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Canon: Here’s Why RF Lenses Can Be Better Than EF Lenses


Canon made this 4.5-minute video explaining the technology of its new RF lens mount for full-frame mirrorless cameras and its strengths over conventional (e.g. EF) lens mounts.

“[W]hat makes these lenses so outstanding?” Canon writes. “This video introduces the innovative features of RF lenses that open up new possibilities in photographic expression.”

Canon says that RF lenses are superior to conventional lenses when it comes to minimizing aberrations caused by refraction, especially at the outer edges of photos.

If the “back focus” distance between a lens’ rear element and the camera’s sensor is too far, the light entering the rear element is condensed and is harder to do aberration correction on. Lenses counteract this by making the front element (and whole lens) larger and bulkier.

But by moving the rear element closer to the sensor (i.e. a short back focus), Canon spreads out the light rays passing through the rear element, making it easier to reduce aberration.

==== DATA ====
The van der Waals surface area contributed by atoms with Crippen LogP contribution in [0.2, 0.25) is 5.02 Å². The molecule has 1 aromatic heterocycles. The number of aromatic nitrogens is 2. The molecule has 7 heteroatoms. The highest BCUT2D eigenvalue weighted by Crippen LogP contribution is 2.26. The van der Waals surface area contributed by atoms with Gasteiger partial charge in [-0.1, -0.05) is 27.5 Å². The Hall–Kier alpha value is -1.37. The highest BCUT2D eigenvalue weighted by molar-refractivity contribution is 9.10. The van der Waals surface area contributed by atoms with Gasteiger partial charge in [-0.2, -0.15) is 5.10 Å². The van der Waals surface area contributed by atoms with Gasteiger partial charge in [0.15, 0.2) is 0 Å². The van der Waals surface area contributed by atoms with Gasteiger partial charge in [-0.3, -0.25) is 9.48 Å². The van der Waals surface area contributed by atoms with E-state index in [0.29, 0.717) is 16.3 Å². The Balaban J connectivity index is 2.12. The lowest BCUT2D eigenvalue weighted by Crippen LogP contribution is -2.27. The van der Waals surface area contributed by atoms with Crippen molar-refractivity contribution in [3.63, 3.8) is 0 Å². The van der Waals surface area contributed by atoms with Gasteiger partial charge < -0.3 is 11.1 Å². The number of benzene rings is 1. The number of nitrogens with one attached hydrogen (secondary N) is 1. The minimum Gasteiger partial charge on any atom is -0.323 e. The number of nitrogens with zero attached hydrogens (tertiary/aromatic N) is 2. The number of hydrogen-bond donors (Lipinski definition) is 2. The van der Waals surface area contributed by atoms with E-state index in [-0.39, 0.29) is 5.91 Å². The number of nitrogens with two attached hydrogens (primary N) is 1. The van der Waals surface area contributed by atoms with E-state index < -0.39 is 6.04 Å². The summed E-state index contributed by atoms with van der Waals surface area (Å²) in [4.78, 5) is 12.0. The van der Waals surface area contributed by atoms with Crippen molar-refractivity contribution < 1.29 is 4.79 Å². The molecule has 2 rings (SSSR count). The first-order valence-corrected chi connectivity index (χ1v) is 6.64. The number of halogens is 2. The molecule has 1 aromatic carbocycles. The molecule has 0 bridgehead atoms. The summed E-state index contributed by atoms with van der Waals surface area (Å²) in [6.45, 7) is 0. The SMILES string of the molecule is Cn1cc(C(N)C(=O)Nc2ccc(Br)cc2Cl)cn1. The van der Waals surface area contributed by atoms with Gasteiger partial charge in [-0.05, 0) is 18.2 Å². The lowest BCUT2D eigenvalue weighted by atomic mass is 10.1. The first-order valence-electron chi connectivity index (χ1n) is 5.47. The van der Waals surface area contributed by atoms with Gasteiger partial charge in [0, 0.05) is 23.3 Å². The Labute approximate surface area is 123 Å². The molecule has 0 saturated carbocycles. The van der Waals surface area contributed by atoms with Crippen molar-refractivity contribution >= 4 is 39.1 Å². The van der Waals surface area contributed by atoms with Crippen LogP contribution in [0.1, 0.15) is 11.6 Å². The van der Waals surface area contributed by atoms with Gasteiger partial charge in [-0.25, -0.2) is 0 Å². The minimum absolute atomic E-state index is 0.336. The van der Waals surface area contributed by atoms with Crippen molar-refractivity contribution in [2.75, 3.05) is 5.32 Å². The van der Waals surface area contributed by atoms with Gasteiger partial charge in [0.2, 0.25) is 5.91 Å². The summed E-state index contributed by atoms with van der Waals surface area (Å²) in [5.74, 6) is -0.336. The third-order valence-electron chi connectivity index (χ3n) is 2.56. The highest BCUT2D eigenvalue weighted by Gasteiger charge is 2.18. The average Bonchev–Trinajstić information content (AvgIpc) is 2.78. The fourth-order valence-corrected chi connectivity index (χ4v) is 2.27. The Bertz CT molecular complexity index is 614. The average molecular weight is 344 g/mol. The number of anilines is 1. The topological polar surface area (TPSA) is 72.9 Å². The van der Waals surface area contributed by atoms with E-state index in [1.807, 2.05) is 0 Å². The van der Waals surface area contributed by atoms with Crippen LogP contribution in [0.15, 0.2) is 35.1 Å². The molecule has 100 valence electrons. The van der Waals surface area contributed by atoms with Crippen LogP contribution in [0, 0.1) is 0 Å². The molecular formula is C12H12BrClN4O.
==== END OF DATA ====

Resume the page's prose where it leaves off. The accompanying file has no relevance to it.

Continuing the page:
The RF mount’s large diameter allows wider lens elements to be placed closer to the sensor, reducing the need to bend the light rays as smaller-diameter lens mounts do:

The larger-diameter Canon RF lens mount.

“These characteristics minimize aberrations and facilitate more effective lens arrangements, making possible higher image quality and high spec performance in more compact designs,” Canon says.

There are also downsides to having a short back focus, though. One of the big ones is that it can introduce more flaring and ghosting as reflected light within the lens hit the sensor. Canon’s solution is its Air Sphere Coating (ASC) and Subwavelength Structure Coating (SSC) technologies to minimize reflected light (and therefore flaring and ghosting).

Minimizing reflected light minimizes the problem of flaring/ghosting.

It’s interesting to note that the arguments presented by Canon also speak to the strengths of Nikon’s Z mount, which has an even shorter flange focus distance and even larger diameter.

The video above serves as an interesting visual explanation to why Canon and Nikon decided it was the right time to split off from their dominant EF and F mounts to create new RF and Z mounts, respectively, as they step into the future of photography.

“Ever focused on the future of imaging, Canon continues to strive for even higher image quality,” Canon says.

(via Canon Imaging Plaza via The Digital Picture)